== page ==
I wouldn't mind some mixed-use like some of the designs have laid out, but I think it should be music-themed as well (NOT TACKY, NO GUITAR SHAPED BUILDINGS!!!) with amphitheatres (maybe a very large one), with fountains, small bridges, monuments, canals, etc.

I wouldn't even mind having a school mixed in to add to the diversity of the area (thinking similar to Hume Fogg)...

Many cities would die to have land with such great potential.. Now we just need PSC to leave.

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A park would be nice, but the East Bank needs more than just a park. Like you said this is a rare chance for a city to be able to develop something downtown like this so, develop something that will get tourist and citizens of Nashville to the East Bank on an everyday basis. Once that attraction is there start the dense mixed use developments.

I will however flip out if I see a parking lot, or building that has just one specific use and is not 3 or 4 floors.

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just a suggestion to the mod... perhaps this thread should be combined with the "Centennial Park - My complaint" thread.

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I do think there's an opportunity for a good amount of green space on the East Bank (we're already seeing some of the work done). I think arkitekte is right, though. The East Bank needs more. It (outside of LP Field and the new Cumberland Park) needs a complete overhaul.

Eventually, I believe the plan is to make a strip of greenway along the banks of the river all the way from LP Field to Shelby Park (that will obviously take some time).

I think the actual park only needs to take up the space between S 1st/Davidson to the river, though. A lot of the other land could prove valuable for development in the future. But I think that location has to improve a bit before that happens (muchos projects across I-24, as well as the county jail).

I think there is an opportunity for a semi-decent hotel or two (that isn't filled with hookers, roaches, or rats) to occupy one of the sites along Korean Vets/Shelby. Ramada and Stadium Inn need to just be imploded. They're probably more contaminated than PSC.

Another thought is that the PSC site would be a great place for a new minor league baseball park. The definite positives would be that most of the infrastructure would already be in place. No new parking would have to be built (other than a limited number of VIP spots to be close), and it would give Nashville a nice little sports venue triangle.

Also, I think it would be nice to consolidate the Titans parking. The city (and/or Titans) would likely never go for this...but my thought would be to get rid of the spots west of 2nd St (and turn the Cumberland Park lot into a green lot), and build up a very large 3 story parking garage on the east side of the stadium. Since fans like to tailgate, obviously, there would be several large elevators that lead to the roof, as well as a ramp so people can take their large cooking equipment up top. The roof would be completely covered in grass and would replace acres and acres asphalt. Including the parking along the west side of the stadium, there are probably damn near 10,000 asphalt parking spaces that you would be replacing with green grass.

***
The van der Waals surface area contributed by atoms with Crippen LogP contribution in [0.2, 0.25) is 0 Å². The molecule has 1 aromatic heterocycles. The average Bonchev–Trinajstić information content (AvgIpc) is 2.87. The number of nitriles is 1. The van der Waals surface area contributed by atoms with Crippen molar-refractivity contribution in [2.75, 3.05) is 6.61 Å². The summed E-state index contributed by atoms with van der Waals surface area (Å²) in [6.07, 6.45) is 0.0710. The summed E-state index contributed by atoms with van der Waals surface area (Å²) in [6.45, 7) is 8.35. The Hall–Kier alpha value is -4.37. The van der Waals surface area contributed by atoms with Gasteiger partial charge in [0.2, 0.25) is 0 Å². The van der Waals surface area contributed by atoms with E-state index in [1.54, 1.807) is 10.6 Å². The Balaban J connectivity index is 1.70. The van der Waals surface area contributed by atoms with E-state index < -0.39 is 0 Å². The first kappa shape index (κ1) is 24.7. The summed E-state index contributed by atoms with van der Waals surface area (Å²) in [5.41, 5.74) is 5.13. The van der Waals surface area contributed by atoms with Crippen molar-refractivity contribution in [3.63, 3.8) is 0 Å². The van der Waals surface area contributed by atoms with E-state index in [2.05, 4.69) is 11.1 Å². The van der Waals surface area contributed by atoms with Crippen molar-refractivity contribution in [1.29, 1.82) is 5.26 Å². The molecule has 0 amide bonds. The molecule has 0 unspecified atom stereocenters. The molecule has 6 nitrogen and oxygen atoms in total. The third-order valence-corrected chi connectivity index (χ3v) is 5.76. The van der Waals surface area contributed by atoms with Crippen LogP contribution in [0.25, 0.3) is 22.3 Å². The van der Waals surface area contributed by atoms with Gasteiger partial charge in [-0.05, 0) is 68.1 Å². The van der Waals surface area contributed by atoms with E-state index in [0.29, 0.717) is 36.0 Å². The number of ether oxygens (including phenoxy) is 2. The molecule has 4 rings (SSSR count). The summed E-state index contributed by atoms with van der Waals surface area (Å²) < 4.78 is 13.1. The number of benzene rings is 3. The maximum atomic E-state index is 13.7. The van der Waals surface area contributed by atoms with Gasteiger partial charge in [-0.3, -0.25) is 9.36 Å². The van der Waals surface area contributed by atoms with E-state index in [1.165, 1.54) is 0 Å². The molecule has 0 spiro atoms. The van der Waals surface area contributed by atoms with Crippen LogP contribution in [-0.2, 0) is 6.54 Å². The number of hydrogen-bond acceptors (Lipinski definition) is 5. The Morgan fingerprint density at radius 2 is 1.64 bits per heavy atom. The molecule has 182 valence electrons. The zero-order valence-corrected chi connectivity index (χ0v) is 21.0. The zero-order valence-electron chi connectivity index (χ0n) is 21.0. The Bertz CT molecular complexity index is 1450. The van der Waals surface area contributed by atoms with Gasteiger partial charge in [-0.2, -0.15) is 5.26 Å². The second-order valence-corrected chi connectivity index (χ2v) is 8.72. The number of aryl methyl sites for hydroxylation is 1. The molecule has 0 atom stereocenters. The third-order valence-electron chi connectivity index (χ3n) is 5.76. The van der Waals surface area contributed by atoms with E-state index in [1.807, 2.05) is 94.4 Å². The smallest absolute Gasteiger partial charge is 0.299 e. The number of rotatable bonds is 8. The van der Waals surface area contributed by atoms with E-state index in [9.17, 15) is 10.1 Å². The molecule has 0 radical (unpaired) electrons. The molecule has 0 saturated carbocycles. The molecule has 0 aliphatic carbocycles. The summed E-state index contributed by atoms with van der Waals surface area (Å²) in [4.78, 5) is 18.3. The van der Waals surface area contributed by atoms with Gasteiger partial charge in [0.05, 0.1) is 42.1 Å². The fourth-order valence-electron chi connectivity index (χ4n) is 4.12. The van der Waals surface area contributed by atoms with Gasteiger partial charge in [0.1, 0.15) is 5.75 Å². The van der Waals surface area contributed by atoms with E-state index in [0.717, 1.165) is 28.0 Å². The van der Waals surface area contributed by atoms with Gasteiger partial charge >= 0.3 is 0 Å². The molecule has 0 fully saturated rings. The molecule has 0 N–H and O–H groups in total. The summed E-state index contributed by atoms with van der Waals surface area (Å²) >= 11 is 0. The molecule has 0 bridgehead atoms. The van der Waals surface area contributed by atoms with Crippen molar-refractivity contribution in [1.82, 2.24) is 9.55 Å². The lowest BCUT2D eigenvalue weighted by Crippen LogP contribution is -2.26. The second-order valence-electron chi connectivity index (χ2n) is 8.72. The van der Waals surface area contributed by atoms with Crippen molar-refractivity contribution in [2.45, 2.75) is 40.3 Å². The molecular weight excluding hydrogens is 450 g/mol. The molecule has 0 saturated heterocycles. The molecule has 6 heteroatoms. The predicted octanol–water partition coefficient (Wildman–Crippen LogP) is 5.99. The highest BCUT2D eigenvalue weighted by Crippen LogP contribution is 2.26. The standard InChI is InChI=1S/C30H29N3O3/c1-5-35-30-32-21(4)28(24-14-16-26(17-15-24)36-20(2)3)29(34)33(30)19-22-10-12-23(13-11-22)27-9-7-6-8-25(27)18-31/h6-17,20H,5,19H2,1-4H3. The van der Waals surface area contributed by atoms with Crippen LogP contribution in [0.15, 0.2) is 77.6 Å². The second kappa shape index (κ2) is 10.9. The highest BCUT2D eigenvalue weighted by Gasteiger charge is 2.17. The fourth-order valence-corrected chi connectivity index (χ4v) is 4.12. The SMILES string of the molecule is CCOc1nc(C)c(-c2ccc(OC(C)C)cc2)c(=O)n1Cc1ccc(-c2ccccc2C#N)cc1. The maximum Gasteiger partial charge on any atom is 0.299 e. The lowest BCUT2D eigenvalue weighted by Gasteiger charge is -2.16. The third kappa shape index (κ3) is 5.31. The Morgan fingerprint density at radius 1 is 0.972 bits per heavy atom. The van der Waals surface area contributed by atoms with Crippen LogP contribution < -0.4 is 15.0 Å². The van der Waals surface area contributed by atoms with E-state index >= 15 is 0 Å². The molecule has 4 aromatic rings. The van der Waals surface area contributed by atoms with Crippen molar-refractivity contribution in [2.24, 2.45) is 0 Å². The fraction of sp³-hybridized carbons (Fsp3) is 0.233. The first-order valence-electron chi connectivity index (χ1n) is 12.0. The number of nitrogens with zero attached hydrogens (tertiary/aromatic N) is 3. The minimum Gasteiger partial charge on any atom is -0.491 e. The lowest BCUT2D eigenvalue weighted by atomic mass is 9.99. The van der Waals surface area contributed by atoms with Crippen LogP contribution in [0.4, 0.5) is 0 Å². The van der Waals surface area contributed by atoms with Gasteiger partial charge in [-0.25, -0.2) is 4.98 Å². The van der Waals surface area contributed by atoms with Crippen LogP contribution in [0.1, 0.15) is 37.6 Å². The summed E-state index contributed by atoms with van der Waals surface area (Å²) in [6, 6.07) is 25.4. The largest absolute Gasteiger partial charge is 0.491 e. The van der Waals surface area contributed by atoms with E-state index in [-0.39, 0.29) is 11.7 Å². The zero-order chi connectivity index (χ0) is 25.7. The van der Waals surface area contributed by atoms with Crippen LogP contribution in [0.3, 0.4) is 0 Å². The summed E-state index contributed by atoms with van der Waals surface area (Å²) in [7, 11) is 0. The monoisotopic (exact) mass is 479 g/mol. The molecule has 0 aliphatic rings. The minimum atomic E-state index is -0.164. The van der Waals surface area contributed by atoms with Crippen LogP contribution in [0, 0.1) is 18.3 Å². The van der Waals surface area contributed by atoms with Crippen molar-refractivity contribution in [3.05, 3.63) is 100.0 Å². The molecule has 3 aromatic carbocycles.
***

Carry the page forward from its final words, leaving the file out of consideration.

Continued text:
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Well, I've already mentioned the MLS idea, should they have an expansion and choose Nashville as a city to receive a team. I think that whole area needs to be mixed use - mostly green space but needs residential, hotel, retail, and office closer to Shelby (off the flood plane).

If you take the latest Cool Springs development and apply the same concept at the PSC/surrounding site, you would have a pretty successful area.

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I would predict, that in 15 to 20 years, Nashville will build a domed stadium. And the only logical place for it would be next to the existing stadium which would be demolished once the new one is built. So, for a few years, a large part of the East bank would be restricted.

My thoughts regarding the likelihood of the City building such a facility revolve around a couple of things:

  • A domed stadium is the next step to enhancing Nashville's brand as a destination and event City. We could host Superbowls, Grammies, Final fours, large conventions, and so on.
  • We have 15 years to prepare for it; discuss the feasibility and need and financing. When the Oilers came to town, it was all we could do to get the one we have now, approved and built. But Nashville-Davidson County's population may be approaching 1,000,000 by then which will provide a more reasonable tax base to finance such a structure.

I can see this happening!

PS: The current stadium could be reduced to just the lower bowl level for soccer (25.000 seats).

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That's a great idea PHofKS.

NOT that this would ever happen, but if Nashville was in serious contention to host the Olympics, the East bank would be a perfect, undeveloped site for an Olympic Park. But I digress....